A lot of politicians are good at telling lies — and making sure they stand up to scrutiny. Many, fortunately, are not.
Richard Nixon was done in with tape recordings. Nowadays, a lying politician can be done in with the simple forwarding of a text message or email conversation.
About a year ago, the Cleveland County attorney got shoved aside to make room for House speaker Tim Moore – –at a higher retainer and hourly fee. Moore and his supporters brushed off questions about the deal by saying the speaker was approached by the county board about the job. *He didn’t reach out to them.*
Weeeeell, WBTV’s Nick Ochsner — the only driveby still doing honest work and working for the people — has some new information about all that:
Questions continue to surround the Cleveland County Board of Commissioners’ decision to hire Tim Moore as their county attorney. Moore, a Republican from Shelby, is also Speaker of the North Carolina State House of Representatives.
On Your Side Investigates began digging into Moore’s hiring as county attorney last August, after the outgoing county attorney, Bob Yelton, wrote an open letter criticizing the commissioners’ decision to replace him with more and questioning the chain of events leading up to the decision.
Moore’s contract with the county calls for him to be paid a $25,000 yearly retainer and bill at $250 per hour he spends working for the county.
Keep in mind, Moore is being paid simultaneously to (1) be speaker of the House, (2) serve as Cleveland County attorney, and (3) run his law practice which represents all kinds of governmental entities as well as private interests with, um, “needs” from the state. More:
[…] The Cleveland County Board of Commissioners formally voted to hire Moore in early July, following roughly a month of private discussion and negotiation between the board, Yelton and Moore.
A Raleigh News & Observer article from July 10, 2015 highlighted Moore’s new job as the contract county attorney.
In an interview for the article, Moore made it seem as though the commissioners approached him about taking the county attorney job.
“The county was looking for an attorney, and they know that I’ve represented different government units over the years,” Moore is quoted as saying in the article. But Yelton’s article, penned in late July, he said he was assured he would remain as county attorney.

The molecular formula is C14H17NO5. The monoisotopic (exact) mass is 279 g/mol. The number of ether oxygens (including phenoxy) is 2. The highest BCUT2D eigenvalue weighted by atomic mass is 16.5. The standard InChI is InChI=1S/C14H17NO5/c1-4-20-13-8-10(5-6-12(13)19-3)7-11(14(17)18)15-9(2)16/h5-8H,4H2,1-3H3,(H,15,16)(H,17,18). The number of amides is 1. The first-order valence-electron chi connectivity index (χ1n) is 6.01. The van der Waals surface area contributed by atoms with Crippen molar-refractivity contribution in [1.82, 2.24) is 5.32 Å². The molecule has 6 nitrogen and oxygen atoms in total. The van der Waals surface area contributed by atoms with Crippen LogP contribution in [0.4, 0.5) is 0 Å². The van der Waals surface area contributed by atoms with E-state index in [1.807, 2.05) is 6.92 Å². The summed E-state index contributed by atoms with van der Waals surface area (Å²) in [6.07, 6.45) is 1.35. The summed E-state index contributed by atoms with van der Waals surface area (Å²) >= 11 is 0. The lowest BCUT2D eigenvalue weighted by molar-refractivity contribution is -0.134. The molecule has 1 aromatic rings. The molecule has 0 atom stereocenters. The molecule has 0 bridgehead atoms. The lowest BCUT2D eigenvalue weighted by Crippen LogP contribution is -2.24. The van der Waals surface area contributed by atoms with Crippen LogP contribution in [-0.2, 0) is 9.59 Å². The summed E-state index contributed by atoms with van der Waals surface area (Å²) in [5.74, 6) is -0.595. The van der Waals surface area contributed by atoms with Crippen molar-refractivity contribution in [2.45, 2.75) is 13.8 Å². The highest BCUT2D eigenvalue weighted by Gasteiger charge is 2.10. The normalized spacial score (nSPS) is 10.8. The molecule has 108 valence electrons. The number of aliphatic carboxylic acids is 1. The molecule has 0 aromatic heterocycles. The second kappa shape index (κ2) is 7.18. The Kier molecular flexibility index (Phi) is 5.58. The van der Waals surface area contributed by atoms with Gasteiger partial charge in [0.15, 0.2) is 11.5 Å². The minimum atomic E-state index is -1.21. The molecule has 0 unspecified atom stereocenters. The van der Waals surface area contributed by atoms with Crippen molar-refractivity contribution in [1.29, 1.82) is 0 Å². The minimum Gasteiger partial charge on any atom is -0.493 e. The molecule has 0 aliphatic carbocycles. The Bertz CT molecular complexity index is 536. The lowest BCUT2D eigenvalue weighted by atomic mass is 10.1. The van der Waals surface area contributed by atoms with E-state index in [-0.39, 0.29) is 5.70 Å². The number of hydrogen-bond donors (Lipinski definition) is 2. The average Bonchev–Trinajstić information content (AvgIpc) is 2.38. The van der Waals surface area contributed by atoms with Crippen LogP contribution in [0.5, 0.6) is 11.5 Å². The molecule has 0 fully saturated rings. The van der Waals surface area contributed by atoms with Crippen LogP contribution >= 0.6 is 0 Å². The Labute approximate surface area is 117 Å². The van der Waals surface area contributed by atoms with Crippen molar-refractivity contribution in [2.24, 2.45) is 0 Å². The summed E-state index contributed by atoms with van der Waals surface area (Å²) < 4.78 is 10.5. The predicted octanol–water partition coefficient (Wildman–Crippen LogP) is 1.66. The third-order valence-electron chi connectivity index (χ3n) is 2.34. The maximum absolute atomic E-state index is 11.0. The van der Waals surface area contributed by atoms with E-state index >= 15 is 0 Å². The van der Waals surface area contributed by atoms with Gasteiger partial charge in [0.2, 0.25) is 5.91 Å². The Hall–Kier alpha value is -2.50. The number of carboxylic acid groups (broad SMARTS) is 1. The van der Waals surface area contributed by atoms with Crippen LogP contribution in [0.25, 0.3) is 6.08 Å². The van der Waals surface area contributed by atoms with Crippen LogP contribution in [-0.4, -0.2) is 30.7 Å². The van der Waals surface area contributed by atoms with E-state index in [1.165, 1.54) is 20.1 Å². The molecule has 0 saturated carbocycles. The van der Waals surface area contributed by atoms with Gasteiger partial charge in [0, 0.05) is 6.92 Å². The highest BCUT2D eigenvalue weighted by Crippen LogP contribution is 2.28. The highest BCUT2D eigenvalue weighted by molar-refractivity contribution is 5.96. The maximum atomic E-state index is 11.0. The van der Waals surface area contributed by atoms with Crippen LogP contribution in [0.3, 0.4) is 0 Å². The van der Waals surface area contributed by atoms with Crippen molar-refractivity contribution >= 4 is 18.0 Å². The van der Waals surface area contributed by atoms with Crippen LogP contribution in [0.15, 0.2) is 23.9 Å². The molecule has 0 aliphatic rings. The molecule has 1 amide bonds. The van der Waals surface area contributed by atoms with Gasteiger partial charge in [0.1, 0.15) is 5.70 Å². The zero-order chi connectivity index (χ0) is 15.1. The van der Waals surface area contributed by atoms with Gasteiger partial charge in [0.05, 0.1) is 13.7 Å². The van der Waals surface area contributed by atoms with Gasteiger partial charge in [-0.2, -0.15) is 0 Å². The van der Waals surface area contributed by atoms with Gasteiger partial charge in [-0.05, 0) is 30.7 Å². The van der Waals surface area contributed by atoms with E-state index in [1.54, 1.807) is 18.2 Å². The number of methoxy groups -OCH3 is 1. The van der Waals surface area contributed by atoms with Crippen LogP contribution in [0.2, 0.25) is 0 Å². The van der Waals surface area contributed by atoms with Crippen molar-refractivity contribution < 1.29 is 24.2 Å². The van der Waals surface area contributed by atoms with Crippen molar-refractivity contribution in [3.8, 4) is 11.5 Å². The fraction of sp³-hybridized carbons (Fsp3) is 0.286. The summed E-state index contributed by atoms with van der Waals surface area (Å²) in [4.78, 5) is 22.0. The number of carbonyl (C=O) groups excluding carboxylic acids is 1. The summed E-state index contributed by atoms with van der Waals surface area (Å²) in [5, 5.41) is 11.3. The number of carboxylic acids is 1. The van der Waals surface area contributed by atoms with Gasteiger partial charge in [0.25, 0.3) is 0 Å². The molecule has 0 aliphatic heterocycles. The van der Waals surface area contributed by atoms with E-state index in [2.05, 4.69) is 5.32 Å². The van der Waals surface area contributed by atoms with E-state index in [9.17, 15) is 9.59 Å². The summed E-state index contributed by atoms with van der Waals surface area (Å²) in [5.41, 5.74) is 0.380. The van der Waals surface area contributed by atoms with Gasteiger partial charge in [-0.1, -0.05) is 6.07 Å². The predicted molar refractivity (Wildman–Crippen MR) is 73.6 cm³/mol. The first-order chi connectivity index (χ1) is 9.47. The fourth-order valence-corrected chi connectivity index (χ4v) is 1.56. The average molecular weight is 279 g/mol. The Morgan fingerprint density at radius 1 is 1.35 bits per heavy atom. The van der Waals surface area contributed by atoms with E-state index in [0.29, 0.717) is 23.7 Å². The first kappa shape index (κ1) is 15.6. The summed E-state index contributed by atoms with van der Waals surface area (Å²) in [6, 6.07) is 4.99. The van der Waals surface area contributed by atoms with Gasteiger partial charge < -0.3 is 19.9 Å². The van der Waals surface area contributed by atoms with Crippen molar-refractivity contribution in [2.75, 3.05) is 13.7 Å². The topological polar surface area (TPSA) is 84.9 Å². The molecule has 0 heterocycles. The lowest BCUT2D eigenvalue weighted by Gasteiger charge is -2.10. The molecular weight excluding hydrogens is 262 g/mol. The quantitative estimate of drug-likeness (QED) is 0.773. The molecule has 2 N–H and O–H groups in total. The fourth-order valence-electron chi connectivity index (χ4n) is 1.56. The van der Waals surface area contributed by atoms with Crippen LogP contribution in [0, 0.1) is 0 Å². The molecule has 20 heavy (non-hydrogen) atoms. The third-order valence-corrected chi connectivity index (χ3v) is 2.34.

“In a July 10 article in the News & Observer, Speaker Moore was quoted as saying ‘When I was approached about my interest…’ Again, someone is not telling the truth,” Yelton wrote.
Cleveland County Board of Commissioners Chairman Jason Falls, who is a distant relative of Moore’s, doubled down on the notion that the board approached Moore in a follow-up article by the News & Observer on August 19, 2015.
“The commissioners reached out to Tim,” Falls told the N&O. “He’s well-known in our community. He’s a known quantity. We felt that would be a good fit.”
But a text message obtained by On Your Side Investigates between Moore and Cleveland County Commissioner Susan Allen shows Moore expressed interest in taking the county attorney job as far back as March 2015.
In the text message, Allen had sent Moore the official job posting for a newly-created assistant county attorney position. Moore responded by saying he was interested in the county attorney job.
“I would be interested in applying to be the attorney for the board if that opens,” Moore wrote in response to Allen’s text message.
MMMM-kay. The ”assistant” attorney job was being advertised. Moore was informed. *And he replies that he’d really, really, really be interested in THE BIG JOB — you know, IF it should come “open,” Hint, hint. Wink, Wink.*
Ochsner points out that Moore has regularly used associates from his firm to cover for him at county meetings — even though the county contract is with HIM, and not his firm. The reporter also raised another interesting question about the affair:
[…] Moore was officially appointed county attorney by a vote of the county commissioners on July 7, 2015. But minutes from the boards closed session on June 2, 2015 show the decision to fire Yelton and hire Moore had been made in secret more than a month earlier.
“Commissioners then went into closed session and discussed the assistant county attorney position, with respect to interviews, and to make the Board aware of intent to hire a candidate. No action was taken,” the minutes read.
But the minutes of the closed session, which were obtained through a public records request, show commissioners discussed and agreed to take action on the county attorney position in addition to the assistant county attorney job.
“The board discussed offering the position to Tim Moore, reaching consensus to reach out to Mr. Moore with an offer,” the closed session minutes say. “Commissioner Falls asked the Board how they wanted to handle the transition with Mr. Yelton and the following action was decided.”
“ACTION: It was decided to talk to County Attorney Yelton two weeks after Mrs. Leslie-Fite accepted the (assistant county attorney) position and that it will be Commissioner Falls and Commissioner Hawkins that will meet with Mr. Yelton.”[…]